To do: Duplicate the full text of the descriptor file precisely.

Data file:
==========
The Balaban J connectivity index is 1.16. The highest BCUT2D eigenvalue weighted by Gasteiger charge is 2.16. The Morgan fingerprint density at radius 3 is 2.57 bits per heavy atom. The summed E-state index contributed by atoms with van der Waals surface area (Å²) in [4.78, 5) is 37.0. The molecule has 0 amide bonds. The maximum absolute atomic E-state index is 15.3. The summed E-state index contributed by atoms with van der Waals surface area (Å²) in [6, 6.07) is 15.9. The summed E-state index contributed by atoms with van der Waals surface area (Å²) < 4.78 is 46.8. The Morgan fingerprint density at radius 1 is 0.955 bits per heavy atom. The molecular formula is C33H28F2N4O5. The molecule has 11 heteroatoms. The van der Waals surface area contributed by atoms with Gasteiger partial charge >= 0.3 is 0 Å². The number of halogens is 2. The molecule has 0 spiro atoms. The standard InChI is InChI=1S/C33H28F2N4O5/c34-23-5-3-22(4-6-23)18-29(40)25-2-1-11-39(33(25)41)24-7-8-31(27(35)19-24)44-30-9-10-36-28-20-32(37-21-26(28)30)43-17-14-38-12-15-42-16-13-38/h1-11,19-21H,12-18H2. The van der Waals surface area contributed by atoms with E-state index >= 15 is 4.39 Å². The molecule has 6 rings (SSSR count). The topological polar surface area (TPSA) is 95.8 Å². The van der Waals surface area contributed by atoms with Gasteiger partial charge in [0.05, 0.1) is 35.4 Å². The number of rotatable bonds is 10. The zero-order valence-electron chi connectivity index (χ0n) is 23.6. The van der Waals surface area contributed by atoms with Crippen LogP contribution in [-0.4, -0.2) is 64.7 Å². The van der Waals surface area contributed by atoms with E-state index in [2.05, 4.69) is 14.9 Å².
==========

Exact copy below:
The Balaban J connectivity index is 1.16. The highest BCUT2D eigenvalue weighted by Gasteiger charge is 2.16. The Morgan fingerprint density at radius 3 is 2.57 bits per heavy atom. The summed E-state index contributed by atoms with van der Waals surface area (Å²) in [4.78, 5) is 37.0. The molecule has 0 amide bonds. The maximum absolute atomic E-state index is 15.3. The summed E-state index contributed by atoms with van der Waals surface area (Å²) in [6, 6.07) is 15.9. The summed E-state index contributed by atoms with van der Waals surface area (Å²) < 4.78 is 46.8. The Morgan fingerprint density at radius 1 is 0.955 bits per heavy atom. The molecular formula is C33H28F2N4O5. The molecule has 11 heteroatoms. The van der Waals surface area contributed by atoms with Gasteiger partial charge >= 0.3 is 0 Å². The number of halogens is 2. The molecule has 0 spiro atoms. The standard InChI is InChI=1S/C33H28F2N4O5/c34-23-5-3-22(4-6-23)18-29(40)25-2-1-11-39(33(25)41)24-7-8-31(27(35)19-24)44-30-9-10-36-28-20-32(37-21-26(28)30)43-17-14-38-12-15-42-16-13-38/h1-11,19-21H,12-18H2. The van der Waals surface area contributed by atoms with E-state index >= 15 is 4.39 Å². The molecule has 6 rings (SSSR count). The topological polar surface area (TPSA) is 95.8 Å². The van der Waals surface area contributed by atoms with Gasteiger partial charge in [0.05, 0.1) is 35.4 Å². The number of rotatable bonds is 10. The zero-order valence-electron chi connectivity index (χ0n) is 23.6. The van der Waals surface area contributed by atoms with Crippen LogP contribution in [-0.4, -0.2) is 64.7 Å². The van der Waals surface area contributed by atoms with E-state index in [2.05, 4.69) is 14.9 Å².